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Hong Kong Slaps Stamp Duty On Foreign Property Buyers

by Mary Swire, Tax-News.com, Hong Kong

30 October 2012


Financial Secretary John Tsang has announced the introduction, with effect from October 27, 2012, of two additional tax measures to counter inflationary tendencies in Hong Kong’s property market, and thereby, hopefully, contribute to its stable development.

Tsang said the first measure is to increase the rate of Special Stamp Duty (SSD) rate, which was originally introduced in November 2010 to curb short-term property speculative activities. The duty has been charged when a residential property is sold within two years of its purchase, but that will now be extended to three years.

The SSD payable for properties held for six months or less will increase from 15% to 20%, and to 15%, from 10%, if a property is held for more than six months but less than one year. It will rise from 5% to 10% if the property is held for more than one year but less than three years (rather than two years originally).

The second measure is to introduce a Buyer's Stamp Duty (BSD). It is not applicable to Hong Kong permanent residents (HKPRs), but other buyers, including local and non-local companies, are required to pay an additional duty of 15% on top of the existing stamp duty.

Exemptions will be provided to certain transactions including, for example, those involving a HKPR and his or her close relatives who are not HKPRs.

“We are aware that the BSD will cause inconvenience to some non-local buyers,” said Tsang. “We hope they will understand this is an extraordinary measure introduced under exceptional circumstances. We shall consider withdrawing this measure when the market regains its balance.”

“These two measures will go into effect after midnight tonight (October 26),” he indicated. “Properties acquired today or before will not be affected. We shall introduce the necessary legislative amendments to the Legislative Council as soon as possible.”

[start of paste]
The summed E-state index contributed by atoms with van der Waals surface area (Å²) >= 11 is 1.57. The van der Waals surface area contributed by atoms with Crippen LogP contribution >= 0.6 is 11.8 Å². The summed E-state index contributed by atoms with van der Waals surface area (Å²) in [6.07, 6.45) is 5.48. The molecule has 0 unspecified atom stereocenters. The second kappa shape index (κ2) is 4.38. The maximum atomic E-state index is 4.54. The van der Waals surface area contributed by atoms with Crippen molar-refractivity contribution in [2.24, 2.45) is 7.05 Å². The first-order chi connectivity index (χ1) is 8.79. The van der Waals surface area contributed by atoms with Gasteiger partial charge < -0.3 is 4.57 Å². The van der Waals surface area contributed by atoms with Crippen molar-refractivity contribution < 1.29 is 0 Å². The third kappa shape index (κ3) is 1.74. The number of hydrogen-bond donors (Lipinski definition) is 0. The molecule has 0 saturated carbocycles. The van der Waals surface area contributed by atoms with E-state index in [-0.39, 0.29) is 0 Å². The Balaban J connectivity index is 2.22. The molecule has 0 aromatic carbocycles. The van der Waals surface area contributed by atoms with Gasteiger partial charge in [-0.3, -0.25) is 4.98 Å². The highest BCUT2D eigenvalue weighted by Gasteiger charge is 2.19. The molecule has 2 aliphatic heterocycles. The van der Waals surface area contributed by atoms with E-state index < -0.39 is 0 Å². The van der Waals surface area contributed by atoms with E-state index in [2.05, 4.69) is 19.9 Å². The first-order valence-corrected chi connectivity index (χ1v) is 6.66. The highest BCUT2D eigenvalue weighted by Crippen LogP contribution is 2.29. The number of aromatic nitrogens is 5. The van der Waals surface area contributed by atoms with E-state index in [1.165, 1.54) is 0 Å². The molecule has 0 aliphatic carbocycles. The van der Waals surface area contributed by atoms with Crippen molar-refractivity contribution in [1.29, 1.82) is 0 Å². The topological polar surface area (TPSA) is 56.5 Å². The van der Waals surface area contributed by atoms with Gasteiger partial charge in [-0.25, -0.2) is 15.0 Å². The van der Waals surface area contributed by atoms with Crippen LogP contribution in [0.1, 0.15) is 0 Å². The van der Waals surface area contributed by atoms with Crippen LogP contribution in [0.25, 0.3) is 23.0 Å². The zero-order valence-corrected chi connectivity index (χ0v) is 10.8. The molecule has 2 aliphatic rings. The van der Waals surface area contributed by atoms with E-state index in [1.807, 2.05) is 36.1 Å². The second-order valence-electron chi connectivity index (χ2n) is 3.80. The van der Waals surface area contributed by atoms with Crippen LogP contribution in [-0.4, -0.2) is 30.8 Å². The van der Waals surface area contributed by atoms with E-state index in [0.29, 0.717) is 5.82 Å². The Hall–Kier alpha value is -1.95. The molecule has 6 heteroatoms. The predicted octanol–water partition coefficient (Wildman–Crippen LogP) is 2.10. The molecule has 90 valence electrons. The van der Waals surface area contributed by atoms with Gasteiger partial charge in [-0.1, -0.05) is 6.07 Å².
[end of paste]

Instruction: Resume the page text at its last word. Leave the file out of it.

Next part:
It was disclosed that, since the SSD was launched, resale within 12 months has virtually disappeared. However, the number of transactions for resale between 12 to 24 months has increased from 83 cases in March this year to 218 cases in September. The number of residential property transactions taken up by non-local buyers has also gone up from 3.1% in 2008, to 4.5% in 2010 and 6.5% in 2011.

It is said that Hong Kong’s current property boom is clearly fuelled by abundant global liquidity and low interest rates. Overall flat prices have risen by 20% during the first nine months of 2012. By September 2012, overall flat prices had surpassed their 1997 peak by 26%.

“The US Federal Reserve has extended its pledge to maintain an exceptionally low interest rate at least until mid-2015,” Tsang added. “I am concerned this may extend the investment horizon of short-term speculative activities. The figures suggest we need to work on demand-side measures, in addition to supply-side measures.”

He pointed out that the objective of the two new measures is to help alleviate demand for housing by according priority to meeting the needs of HKPR, under the present exceptional circumstances of an overheated property market with supply shortage. He said the government knows that the core problem of Hong Kong’s property market is the lack of supply, but that the housing supply should increase in the coming three to four years.

Tsang also confirmed that the government will “continue to monitor the property market closely. If necessary, we shall introduce further measures to maintain the healthy and stable development of the market.”

A comprehensive report in our Intelligence Report series dealing with the issues raised by international property investment, and the possible taxation implications raised by such purchases, with an account of the likely (and some less obvious) potential countries for your consideration, is available in the Lowtax Library at http://www.lowtaxlibrary.com/asp/subs_reports.asp and a description of the report can be seen at http://www.lowtaxlibrary.com/asp/description_report15.asp
TAGS: individuals | tax | investment | real-estate investment | law | real-estate | legislation | tax rates | stamp duty | Hong Kong | legislation amendments | inflation

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